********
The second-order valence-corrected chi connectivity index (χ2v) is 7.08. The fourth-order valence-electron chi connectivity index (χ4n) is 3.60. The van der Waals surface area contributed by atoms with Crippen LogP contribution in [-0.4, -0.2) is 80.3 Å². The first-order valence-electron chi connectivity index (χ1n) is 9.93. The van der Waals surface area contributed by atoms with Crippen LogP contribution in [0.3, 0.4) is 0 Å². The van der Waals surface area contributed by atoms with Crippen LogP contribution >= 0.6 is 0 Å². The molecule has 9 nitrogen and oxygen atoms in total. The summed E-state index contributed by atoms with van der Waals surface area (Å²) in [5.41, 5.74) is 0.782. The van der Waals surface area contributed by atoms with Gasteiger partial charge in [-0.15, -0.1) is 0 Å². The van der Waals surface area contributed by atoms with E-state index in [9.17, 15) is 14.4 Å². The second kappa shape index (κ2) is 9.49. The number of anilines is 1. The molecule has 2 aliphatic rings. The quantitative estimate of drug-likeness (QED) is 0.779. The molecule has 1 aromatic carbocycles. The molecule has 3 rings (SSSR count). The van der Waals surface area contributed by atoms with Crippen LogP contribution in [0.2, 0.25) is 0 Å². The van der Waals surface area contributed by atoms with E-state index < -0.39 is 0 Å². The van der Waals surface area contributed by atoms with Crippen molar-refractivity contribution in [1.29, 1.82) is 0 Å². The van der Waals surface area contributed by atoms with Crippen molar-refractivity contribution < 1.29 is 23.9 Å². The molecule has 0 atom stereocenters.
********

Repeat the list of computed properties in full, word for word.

The second-order valence-corrected chi connectivity index (χ2v) is 7.08. The fourth-order valence-electron chi connectivity index (χ4n) is 3.60. The van der Waals surface area contributed by atoms with Crippen LogP contribution in [-0.4, -0.2) is 80.3 Å². The first-order valence-electron chi connectivity index (χ1n) is 9.93. The van der Waals surface area contributed by atoms with Crippen LogP contribution in [0.3, 0.4) is 0 Å². The van der Waals surface area contributed by atoms with Crippen LogP contribution >= 0.6 is 0 Å². The molecule has 9 nitrogen and oxygen atoms in total. The summed E-state index contributed by atoms with van der Waals surface area (Å²) in [5.41, 5.74) is 0.782. The van der Waals surface area contributed by atoms with Gasteiger partial charge in [-0.15, -0.1) is 0 Å². The van der Waals surface area contributed by atoms with E-state index in [9.17, 15) is 14.4 Å². The second kappa shape index (κ2) is 9.49. The number of anilines is 1. The molecule has 2 aliphatic rings. The quantitative estimate of drug-likeness (QED) is 0.779. The molecule has 1 aromatic carbocycles. The molecule has 3 rings (SSSR count). The van der Waals surface area contributed by atoms with Crippen LogP contribution in [0.2, 0.25) is 0 Å². The van der Waals surface area contributed by atoms with E-state index < -0.39 is 0 Å². The van der Waals surface area contributed by atoms with Crippen molar-refractivity contribution in [1.29, 1.82) is 0 Å². The van der Waals surface area contributed by atoms with Crippen molar-refractivity contribution < 1.29 is 23.9 Å². The molecule has 0 atom stereocenters.